Labour will have an unenviable inheritance in 2024, unlike in 1997. The economy will remain in dire straits. Brexit will continue to cripple Britain’s exporters, and frustrate the nation’s travellers at international borders. The cost of living will remain painfully high.
Yet a Starmer government has a golden opportunity. Just as the Blair government staged a surprise by announcing it was making the Bank of England independent of government control, so Keir Starmer could spring a surprise even more transformative for the nation’s prospects. In its first month, it could announce that Britain was rejoining the European single market and customs union. This would end the years of hostility between the UK and the EU. It would boost economic growth at a stroke and improve productivity: an end to all that pointless red tape and queues at Dover and other international borders. Tensions in Northern Ireland would be eased. And if anyone dares say this was not what the British people voted for in the 2016 referendum, remind them that the leading Brexiters said the UK would remain in the single market after Brexit.
A more grown up government
Tony Blair was Labour’s greatest election winner. Yet he had a mixed record in government. His successes (peace in Northern Ireland, home rule for Wales and Scotland, the national minimum wage and investment in public services) were formidable. But constitutional changes aside, his first term was underwhelming. He did not take advantage of the huge majorities in 1997 and 2001, as if unaware of Labour’s convincing mandate. Sticking to Tory spending targets in that first four years was a lost opportunity – and his second term was derailed by the disastrous decision to join American president George W Bush’s invasion of Iraq.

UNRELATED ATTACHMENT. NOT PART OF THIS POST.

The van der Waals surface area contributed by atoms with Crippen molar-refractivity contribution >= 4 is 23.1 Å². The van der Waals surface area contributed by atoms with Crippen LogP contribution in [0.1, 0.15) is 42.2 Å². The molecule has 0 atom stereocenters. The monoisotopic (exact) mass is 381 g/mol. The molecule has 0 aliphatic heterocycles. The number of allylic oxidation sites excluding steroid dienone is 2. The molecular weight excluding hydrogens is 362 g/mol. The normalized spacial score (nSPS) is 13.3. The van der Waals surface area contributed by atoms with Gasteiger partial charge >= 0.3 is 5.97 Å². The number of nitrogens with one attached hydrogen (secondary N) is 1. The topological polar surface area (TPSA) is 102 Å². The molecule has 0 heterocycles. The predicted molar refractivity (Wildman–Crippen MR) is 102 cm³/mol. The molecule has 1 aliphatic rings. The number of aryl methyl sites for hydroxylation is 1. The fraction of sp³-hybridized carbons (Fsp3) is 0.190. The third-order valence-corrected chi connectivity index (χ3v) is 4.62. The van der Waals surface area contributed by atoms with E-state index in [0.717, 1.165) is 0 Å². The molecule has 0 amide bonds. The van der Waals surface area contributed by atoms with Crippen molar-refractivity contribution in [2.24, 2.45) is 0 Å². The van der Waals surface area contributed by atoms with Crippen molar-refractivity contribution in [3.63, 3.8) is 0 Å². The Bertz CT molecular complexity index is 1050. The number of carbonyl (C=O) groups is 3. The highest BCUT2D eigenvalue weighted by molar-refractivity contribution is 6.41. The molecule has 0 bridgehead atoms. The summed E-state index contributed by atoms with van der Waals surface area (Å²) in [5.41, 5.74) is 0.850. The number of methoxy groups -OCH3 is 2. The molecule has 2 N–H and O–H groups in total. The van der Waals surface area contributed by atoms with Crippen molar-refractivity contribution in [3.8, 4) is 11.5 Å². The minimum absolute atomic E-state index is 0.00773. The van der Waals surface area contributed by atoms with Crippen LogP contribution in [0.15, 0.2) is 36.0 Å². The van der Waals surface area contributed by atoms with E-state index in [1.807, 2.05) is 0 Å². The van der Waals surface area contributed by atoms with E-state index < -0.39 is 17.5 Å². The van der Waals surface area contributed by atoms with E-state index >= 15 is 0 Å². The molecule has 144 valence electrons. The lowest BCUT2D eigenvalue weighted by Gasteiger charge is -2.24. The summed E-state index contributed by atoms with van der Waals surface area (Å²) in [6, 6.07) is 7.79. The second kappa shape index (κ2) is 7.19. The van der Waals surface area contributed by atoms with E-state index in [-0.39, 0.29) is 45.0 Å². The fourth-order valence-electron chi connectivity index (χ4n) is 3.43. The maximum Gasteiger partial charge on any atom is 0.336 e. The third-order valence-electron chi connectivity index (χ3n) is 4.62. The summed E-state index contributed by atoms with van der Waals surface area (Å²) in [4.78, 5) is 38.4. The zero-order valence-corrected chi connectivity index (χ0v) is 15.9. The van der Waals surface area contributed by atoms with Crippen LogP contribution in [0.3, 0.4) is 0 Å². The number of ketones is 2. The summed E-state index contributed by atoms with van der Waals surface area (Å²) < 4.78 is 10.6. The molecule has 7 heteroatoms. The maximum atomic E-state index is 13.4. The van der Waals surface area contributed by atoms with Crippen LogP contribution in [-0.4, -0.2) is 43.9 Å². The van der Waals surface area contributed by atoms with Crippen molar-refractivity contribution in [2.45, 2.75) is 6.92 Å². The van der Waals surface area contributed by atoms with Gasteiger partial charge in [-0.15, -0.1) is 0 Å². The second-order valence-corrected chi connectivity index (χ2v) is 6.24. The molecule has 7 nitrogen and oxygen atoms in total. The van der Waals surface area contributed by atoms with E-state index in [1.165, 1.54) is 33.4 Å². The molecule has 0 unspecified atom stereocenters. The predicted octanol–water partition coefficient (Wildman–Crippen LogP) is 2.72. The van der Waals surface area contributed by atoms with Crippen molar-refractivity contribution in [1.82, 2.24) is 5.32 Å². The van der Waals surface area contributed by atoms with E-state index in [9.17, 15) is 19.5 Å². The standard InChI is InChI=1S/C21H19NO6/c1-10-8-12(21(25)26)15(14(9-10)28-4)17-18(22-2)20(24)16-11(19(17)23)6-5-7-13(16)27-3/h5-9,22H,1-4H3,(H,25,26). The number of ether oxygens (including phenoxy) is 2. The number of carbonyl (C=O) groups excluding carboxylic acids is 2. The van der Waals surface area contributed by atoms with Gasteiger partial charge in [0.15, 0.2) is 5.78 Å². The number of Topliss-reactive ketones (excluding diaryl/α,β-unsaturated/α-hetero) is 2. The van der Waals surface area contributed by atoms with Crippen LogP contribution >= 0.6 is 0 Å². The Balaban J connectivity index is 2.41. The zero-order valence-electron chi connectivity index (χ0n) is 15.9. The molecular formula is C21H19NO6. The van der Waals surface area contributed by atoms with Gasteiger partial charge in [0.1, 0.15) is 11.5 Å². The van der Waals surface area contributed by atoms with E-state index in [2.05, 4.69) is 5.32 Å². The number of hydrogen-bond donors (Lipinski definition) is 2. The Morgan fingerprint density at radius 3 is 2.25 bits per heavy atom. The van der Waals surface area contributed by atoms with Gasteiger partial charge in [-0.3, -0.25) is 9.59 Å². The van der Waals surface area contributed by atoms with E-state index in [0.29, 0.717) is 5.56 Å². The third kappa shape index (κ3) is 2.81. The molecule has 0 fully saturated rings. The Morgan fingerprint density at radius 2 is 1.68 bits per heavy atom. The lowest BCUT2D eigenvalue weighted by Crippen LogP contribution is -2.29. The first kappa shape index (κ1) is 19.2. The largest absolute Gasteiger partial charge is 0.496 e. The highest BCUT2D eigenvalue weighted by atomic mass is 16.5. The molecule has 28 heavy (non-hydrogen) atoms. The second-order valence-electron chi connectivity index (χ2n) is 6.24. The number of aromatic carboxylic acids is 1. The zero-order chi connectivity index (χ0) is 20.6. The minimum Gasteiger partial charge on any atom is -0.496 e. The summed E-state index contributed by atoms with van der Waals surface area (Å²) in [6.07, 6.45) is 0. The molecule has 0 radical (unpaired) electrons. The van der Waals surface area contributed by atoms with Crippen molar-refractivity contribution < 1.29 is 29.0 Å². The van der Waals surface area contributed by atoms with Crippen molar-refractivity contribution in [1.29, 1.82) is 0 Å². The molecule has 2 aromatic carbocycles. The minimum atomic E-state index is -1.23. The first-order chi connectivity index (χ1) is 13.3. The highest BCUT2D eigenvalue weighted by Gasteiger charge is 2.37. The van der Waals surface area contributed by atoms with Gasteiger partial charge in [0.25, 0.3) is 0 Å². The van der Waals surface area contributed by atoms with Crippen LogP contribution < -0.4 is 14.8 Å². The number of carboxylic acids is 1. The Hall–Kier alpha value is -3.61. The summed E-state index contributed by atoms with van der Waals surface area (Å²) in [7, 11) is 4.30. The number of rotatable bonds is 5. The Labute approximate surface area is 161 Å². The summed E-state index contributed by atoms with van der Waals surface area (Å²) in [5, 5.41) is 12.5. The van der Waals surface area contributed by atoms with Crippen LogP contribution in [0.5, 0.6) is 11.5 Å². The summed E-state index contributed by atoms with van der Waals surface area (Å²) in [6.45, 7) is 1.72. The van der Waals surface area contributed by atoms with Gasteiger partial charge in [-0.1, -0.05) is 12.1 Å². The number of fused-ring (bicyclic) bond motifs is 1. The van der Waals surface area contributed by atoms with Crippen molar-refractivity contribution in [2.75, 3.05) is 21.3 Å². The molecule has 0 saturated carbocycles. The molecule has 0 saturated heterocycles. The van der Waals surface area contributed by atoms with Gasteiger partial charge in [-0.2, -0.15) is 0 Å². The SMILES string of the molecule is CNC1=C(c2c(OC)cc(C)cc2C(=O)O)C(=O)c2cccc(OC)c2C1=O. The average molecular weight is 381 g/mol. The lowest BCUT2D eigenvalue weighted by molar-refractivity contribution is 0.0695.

I believe that Starmer will make better use of a convincing majority than Blair, who had never run anything before becoming prime minister on 2 May 1997. It is astounding how New Labour’s hegemony turned to dust after 13 years in power, not least because of the global financial crisis of 2008. Starmer has the chance to establish firmer foundations. He’s unlikely to indulge in the sugar rush of chasing newspaper headlines, or appeasing the Daily Mail or The Sun. But he will surely want to invest in national infrastructure (especially green energy) and skill training to build sustainable, long term national prosperity.
He must also recognise, in a way that English nationalist Tories cannot, that London must respect and work with the devolved governments in Cardiff and Edinburgh if the union is to survive. (Northern Ireland is more complex, but rejoining the single market and customs union would ease tensions in the six counties as well boosting relations with the Republic.)
A sea change in politics
“You know there are times, perhaps once every 30 years, when there is a sea-change in politics. It then does not matter what you say or do. There is a shift in what the public wants and what it approves of. I suspect there is now such a sea-change…”
So said prime minister James Callaghan to his close aide Bernard Donoughue on the eve of the 1979 election that began 18 years of Conservative rule. I suspect we are experiencing a similar sea-change now. Labour has its greatest opportunity since 1997, if not 1945. The serious-minded Keir Starmer might just be the perfect man to make the most of it.